The frontman of a band called Snowblind is telling the U.S. Supreme Court that at least one appeals court judge seemingly decided for herself that his 2001 demo sounded nothing like the Nickelback hit record "Rockstar," something he thinks a jury should decide instead. 

  • May 28, 2024

    DC Circ. Revives Campaign Ad Fight At Mail Carriers Union

    The D.C. Circuit has revived claims that a mail carriers union violated the Labor-Management Reporting and Disclosure Act by refusing to publish an officer candidate's campaign ads in its magazine, ruling Tuesday that a Washington, D.C., federal judge prematurely dismissed the suit.

  • May 28, 2024

    27 States Urge Fed. Circ. To Back Idaho 'Patent Troll' Law

    Attorneys general from 27 states, along with tech industry lobbying groups, have thrown their support behind Micron Technology Inc.'s argument in its fight at the Federal Circuit that Idaho's law barring "bad faith" allegations of patent infringement is constitutional.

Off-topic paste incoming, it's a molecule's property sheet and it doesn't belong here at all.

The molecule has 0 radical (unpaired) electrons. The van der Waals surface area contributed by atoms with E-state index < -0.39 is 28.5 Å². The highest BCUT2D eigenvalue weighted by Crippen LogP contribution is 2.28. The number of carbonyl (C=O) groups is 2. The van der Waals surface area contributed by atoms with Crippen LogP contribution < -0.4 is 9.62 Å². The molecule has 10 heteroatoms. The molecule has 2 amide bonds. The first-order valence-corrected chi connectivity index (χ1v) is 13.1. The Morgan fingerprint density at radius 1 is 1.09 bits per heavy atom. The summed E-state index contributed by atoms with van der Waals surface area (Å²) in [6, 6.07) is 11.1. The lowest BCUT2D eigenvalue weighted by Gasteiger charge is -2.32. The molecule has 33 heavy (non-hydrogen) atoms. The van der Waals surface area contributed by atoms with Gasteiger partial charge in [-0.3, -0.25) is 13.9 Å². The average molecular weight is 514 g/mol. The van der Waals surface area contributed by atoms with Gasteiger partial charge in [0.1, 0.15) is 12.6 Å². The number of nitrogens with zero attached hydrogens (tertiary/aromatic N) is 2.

• May 28, 2024

    Colo. Justices To Mull Atty Advice Defense In Securities Cases

    The Colorado Supreme Court has agreed to consider whether the advice a defendant's business attorney gave him is relevant to his state of mind in a securities fraud case, according to an order Tuesday granting the state's petition for appeal.

  • May 28, 2024

    5th Circ. Flips Cancer-Drug Maker's Defeat In Hair Loss MDL

    The Fifth Circuit has vacated a summary judgment ruling in favor of four women who say two drugmakers failed to warn consumers that their chemotherapy drug could cause hair loss, saying it was impossible for the companies to simultaneously comply with federal and state failure-to-warn laws.

  • May 28, 2024

    Anesthesia Machine Failure Not Med Mal Claim, Panel Rules

    An Indiana state appeals court on Tuesday reinstated a wrongful death suit against a hospital over a patient who allegedly died as a result of an anesthesia machine malfunction, saying it was wrongly deemed a medical malpractice case subject to the state's Medical Malpractice Act.